A business with strong competitive advantage can stay ahead of times and keep competition away. It is like the game of monopoly where the purpose is to dominate the entire market by buying as many properties as possible so your chances of getting money from other players is higher. If businesses can monopolise their market and keep competition out, then they have a greater competitive advantage.

2. Look for Undervalued Business

No matter how good a business is, we should not overpay for it.

"Whether we're talking about socks or stocks, I like buying quality merchandise when it is marked down." -- Warren Buffett

Everyone loves discounts. If we can buy a great company at a discount, it is a good deal. During the 2008 financial crisis, stocks were trading at extremely attractive valuations. Many blue chip companies had a PE ratio of less than 10. PE ratio is the number of years needed for investors to get back their initial investment assuming all things remain constant.

We can use Price to Earnings Growth ratio (PEG) to determine if a company is undervalued or at fair value. This is mostly useful only for small companies. The formula for PEG is PE Ratio divided by compound annual growth rate. At the end of the calculation, if PEG is 1x, it means the stock is trading at fair value. If PEG is 0.5x, it is undervalued and we can say this stock has a margin of safety of 50% (less than 1 is undervalued). If PEG is 2x, it is a sell signal. Take note again that PEG is useful only for small growth companies.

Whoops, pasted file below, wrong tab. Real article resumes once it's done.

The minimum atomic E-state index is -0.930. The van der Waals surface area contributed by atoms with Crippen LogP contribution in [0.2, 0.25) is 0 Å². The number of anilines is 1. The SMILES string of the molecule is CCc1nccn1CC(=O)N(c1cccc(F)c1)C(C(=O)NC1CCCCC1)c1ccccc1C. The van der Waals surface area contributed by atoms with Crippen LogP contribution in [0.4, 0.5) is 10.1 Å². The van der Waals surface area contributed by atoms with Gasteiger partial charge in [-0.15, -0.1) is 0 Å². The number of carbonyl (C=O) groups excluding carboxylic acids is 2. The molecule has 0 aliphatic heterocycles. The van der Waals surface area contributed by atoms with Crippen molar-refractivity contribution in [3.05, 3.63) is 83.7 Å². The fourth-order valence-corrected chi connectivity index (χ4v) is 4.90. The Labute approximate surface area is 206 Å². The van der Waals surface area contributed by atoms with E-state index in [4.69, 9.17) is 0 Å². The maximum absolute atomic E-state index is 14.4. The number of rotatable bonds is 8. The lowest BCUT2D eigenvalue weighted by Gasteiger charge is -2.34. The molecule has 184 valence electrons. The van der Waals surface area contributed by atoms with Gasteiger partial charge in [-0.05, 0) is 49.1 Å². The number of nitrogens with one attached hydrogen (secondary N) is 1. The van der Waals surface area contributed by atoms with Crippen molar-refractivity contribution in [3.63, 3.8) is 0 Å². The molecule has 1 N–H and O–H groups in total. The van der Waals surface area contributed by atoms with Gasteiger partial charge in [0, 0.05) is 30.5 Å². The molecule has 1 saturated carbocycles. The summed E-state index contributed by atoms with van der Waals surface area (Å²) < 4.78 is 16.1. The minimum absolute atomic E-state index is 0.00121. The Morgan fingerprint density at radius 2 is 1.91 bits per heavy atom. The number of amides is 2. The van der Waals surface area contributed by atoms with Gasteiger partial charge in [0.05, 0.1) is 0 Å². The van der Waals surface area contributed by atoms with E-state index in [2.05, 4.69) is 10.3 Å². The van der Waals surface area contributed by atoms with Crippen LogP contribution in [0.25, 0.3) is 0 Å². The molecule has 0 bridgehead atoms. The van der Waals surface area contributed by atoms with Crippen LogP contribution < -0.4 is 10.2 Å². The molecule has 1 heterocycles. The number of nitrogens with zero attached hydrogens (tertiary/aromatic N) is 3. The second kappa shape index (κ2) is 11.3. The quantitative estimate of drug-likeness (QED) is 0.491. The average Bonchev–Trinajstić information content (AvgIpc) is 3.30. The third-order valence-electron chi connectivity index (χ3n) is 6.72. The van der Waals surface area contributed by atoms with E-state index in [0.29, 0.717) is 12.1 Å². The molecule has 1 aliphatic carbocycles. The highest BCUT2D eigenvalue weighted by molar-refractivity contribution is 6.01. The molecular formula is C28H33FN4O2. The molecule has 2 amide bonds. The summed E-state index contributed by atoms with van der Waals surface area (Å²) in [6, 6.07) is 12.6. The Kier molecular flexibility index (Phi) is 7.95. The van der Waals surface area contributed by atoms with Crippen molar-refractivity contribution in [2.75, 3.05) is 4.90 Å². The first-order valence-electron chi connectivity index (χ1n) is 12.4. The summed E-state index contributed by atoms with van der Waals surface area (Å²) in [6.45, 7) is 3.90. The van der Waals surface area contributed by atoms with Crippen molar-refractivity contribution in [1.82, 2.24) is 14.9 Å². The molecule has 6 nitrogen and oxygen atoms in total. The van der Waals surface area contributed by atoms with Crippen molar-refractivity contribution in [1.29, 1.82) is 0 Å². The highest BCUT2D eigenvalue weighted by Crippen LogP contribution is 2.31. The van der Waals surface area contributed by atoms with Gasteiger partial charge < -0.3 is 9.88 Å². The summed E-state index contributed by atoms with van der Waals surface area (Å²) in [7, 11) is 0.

Next, we can use the discounted earnings model or discounted cashflow model to calculate the intrinsic value. This is suitable for blue chips or mature companies. There is a free intrinsic value calculator which you can download from a fellow blogger's site here. There are instructions for you to follow there. If intrinsic value is $1 and stock price is trading at $0.50, this stock is said to be undervalued with a margin of safety of 50%. However, do note that blue chips companies normally trade at a fair price rather than a bargain price.

For companies which relies on its assets to generate income, such as REITS and property counters, we can look at it net asset value or price to book ratio to determine if the company is trading at a discount or otherwise. If a stock price is at $2 and its net asset value is at $4, then the company is deemed to be trading at a discount of 50%. This seems like a good buy at first glance. However, it is always not that simple as companies would include assets, such as development properties, as part of their assets. We should exclude the development properties and assume they are not sold. A company's assets will be further broken down under the notes to financial statement.

Below shows the balance sheet of Capitaland:

Click to enlarge

In the balance sheet, we can see current assets and non current assets. Development properties is listed under current assets which we may exclude. If we want to look deeper into the types of assets, for example under the property plant and equipment, we can go to note 3 as stated in the balance sheet. When we go to the notes to financial statement under point 3, we will see the below information:

Click to enlarge

The break down of Capitaland's property plant and equipment can be seen under the notes to financial statement. To analyse companies at a deeper level, it is essential to refer to the notes at the back of an annual report.